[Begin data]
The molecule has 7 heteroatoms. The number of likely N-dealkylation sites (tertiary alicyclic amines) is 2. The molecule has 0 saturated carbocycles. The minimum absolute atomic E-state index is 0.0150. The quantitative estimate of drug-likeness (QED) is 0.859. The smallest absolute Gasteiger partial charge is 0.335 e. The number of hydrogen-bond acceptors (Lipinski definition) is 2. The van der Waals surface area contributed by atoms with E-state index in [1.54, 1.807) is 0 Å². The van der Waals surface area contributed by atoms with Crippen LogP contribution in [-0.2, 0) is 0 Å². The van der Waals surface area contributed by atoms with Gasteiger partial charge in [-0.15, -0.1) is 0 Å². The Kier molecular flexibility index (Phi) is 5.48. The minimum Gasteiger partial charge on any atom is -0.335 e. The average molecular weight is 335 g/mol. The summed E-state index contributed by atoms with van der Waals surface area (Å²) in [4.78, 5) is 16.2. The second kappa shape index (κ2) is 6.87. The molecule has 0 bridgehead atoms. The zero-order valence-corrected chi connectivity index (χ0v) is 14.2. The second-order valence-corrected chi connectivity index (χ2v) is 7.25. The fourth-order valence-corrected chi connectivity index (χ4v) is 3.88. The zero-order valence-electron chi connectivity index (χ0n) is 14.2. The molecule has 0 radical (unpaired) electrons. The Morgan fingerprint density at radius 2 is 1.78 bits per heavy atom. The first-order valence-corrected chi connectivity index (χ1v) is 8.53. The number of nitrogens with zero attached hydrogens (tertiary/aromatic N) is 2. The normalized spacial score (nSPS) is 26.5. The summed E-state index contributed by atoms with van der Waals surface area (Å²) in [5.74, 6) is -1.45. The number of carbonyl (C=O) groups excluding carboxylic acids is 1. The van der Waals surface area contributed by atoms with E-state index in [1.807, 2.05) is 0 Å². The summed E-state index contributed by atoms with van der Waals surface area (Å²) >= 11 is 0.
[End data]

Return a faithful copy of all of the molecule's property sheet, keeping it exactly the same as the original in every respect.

The molecule has 7 heteroatoms. The number of likely N-dealkylation sites (tertiary alicyclic amines) is 2. The molecule has 0 saturated carbocycles. The minimum absolute atomic E-state index is 0.0150. The quantitative estimate of drug-likeness (QED) is 0.859. The smallest absolute Gasteiger partial charge is 0.335 e. The number of hydrogen-bond acceptors (Lipinski definition) is 2. The van der Waals surface area contributed by atoms with E-state index in [1.54, 1.807) is 0 Å². The van der Waals surface area contributed by atoms with Crippen LogP contribution in [-0.2, 0) is 0 Å². The van der Waals surface area contributed by atoms with Gasteiger partial charge in [-0.15, -0.1) is 0 Å². The Kier molecular flexibility index (Phi) is 5.48. The minimum Gasteiger partial charge on any atom is -0.335 e. The average molecular weight is 335 g/mol. The summed E-state index contributed by atoms with van der Waals surface area (Å²) in [4.78, 5) is 16.2. The second kappa shape index (κ2) is 6.87. The molecule has 0 bridgehead atoms. The zero-order valence-corrected chi connectivity index (χ0v) is 14.2. The second-order valence-corrected chi connectivity index (χ2v) is 7.25. The fourth-order valence-corrected chi connectivity index (χ4v) is 3.88. The zero-order valence-electron chi connectivity index (χ0n) is 14.2. The molecule has 0 radical (unpaired) electrons. The Morgan fingerprint density at radius 2 is 1.78 bits per heavy atom. The first-order valence-corrected chi connectivity index (χ1v) is 8.53. The number of nitrogens with zero attached hydrogens (tertiary/aromatic N) is 2. The normalized spacial score (nSPS) is 26.5. The summed E-state index contributed by atoms with van der Waals surface area (Å²) in [5.74, 6) is -1.45. The number of carbonyl (C=O) groups excluding carboxylic acids is 1. The van der Waals surface area contributed by atoms with E-state index in [1.807, 2.05) is 0 Å². The summed E-state index contributed by atoms with van der Waals surface area (Å²) >= 11 is 0.